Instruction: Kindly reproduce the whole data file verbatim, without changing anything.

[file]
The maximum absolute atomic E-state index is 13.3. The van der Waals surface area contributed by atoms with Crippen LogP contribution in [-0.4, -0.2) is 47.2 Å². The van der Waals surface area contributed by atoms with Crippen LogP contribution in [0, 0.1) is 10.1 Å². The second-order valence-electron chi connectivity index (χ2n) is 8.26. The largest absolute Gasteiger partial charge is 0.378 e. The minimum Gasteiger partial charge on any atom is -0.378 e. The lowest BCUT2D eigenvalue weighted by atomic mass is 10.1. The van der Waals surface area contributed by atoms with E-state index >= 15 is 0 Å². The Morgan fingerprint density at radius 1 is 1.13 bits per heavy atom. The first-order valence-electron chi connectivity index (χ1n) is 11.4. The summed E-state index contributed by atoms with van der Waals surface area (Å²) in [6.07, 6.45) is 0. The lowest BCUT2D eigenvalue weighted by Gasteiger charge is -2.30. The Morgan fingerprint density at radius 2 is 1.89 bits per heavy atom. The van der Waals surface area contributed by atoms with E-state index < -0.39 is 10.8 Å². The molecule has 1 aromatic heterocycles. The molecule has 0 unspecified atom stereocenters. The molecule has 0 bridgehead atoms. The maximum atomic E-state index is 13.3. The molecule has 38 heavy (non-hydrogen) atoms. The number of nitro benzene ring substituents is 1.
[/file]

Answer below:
The maximum absolute atomic E-state index is 13.3. The van der Waals surface area contributed by atoms with Crippen LogP contribution in [-0.4, -0.2) is 47.2 Å². The van der Waals surface area contributed by atoms with Crippen LogP contribution in [0, 0.1) is 10.1 Å². The second-order valence-electron chi connectivity index (χ2n) is 8.26. The largest absolute Gasteiger partial charge is 0.378 e. The minimum Gasteiger partial charge on any atom is -0.378 e. The lowest BCUT2D eigenvalue weighted by atomic mass is 10.1. The van der Waals surface area contributed by atoms with E-state index >= 15 is 0 Å². The Morgan fingerprint density at radius 1 is 1.13 bits per heavy atom. The first-order valence-electron chi connectivity index (χ1n) is 11.4. The summed E-state index contributed by atoms with van der Waals surface area (Å²) in [6.07, 6.45) is 0. The lowest BCUT2D eigenvalue weighted by Gasteiger charge is -2.30. The Morgan fingerprint density at radius 2 is 1.89 bits per heavy atom. The van der Waals surface area contributed by atoms with E-state index < -0.39 is 10.8 Å². The molecule has 1 aromatic heterocycles. The molecule has 0 unspecified atom stereocenters. The molecule has 0 bridgehead atoms. The maximum atomic E-state index is 13.3. The molecule has 38 heavy (non-hydrogen) atoms. The number of nitro benzene ring substituents is 1.